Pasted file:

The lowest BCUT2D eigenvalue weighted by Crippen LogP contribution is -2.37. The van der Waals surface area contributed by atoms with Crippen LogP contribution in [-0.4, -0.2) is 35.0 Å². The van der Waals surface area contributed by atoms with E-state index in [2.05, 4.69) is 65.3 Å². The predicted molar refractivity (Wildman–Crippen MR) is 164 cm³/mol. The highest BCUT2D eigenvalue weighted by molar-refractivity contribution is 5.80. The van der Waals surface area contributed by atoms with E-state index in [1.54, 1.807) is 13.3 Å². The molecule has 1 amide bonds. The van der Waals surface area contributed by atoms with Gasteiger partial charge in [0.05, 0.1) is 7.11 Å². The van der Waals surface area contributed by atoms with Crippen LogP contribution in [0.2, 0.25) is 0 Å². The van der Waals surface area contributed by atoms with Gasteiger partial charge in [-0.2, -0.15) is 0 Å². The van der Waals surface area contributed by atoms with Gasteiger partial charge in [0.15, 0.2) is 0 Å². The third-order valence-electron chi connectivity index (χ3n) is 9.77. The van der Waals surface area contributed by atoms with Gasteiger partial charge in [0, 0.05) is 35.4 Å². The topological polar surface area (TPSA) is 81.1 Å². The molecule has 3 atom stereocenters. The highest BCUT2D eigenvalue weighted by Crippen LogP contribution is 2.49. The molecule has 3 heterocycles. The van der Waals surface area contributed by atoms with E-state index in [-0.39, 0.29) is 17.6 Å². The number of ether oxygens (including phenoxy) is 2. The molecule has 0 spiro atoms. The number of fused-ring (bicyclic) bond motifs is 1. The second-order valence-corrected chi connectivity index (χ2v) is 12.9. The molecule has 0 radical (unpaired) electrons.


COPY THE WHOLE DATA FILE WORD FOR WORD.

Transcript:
The lowest BCUT2D eigenvalue weighted by Crippen LogP contribution is -2.37. The van der Waals surface area contributed by atoms with Crippen LogP contribution in [-0.4, -0.2) is 35.0 Å². The van der Waals surface area contributed by atoms with E-state index in [2.05, 4.69) is 65.3 Å². The predicted molar refractivity (Wildman–Crippen MR) is 164 cm³/mol. The highest BCUT2D eigenvalue weighted by molar-refractivity contribution is 5.80. The van der Waals surface area contributed by atoms with E-state index in [1.54, 1.807) is 13.3 Å². The molecule has 1 amide bonds. The van der Waals surface area contributed by atoms with Gasteiger partial charge in [0.05, 0.1) is 7.11 Å². The van der Waals surface area contributed by atoms with Crippen LogP contribution in [0.2, 0.25) is 0 Å². The van der Waals surface area contributed by atoms with Gasteiger partial charge in [-0.2, -0.15) is 0 Å². The van der Waals surface area contributed by atoms with Gasteiger partial charge in [0.15, 0.2) is 0 Å². The third-order valence-electron chi connectivity index (χ3n) is 9.77. The van der Waals surface area contributed by atoms with Gasteiger partial charge in [0, 0.05) is 35.4 Å². The topological polar surface area (TPSA) is 81.1 Å². The molecule has 3 atom stereocenters. The highest BCUT2D eigenvalue weighted by Crippen LogP contribution is 2.49. The molecule has 3 heterocycles. The van der Waals surface area contributed by atoms with E-state index in [-0.39, 0.29) is 17.6 Å². The number of ether oxygens (including phenoxy) is 2. The molecule has 0 spiro atoms. The number of fused-ring (bicyclic) bond motifs is 1. The second-order valence-corrected chi connectivity index (χ2v) is 12.9. The molecule has 0 radical (unpaired) electrons.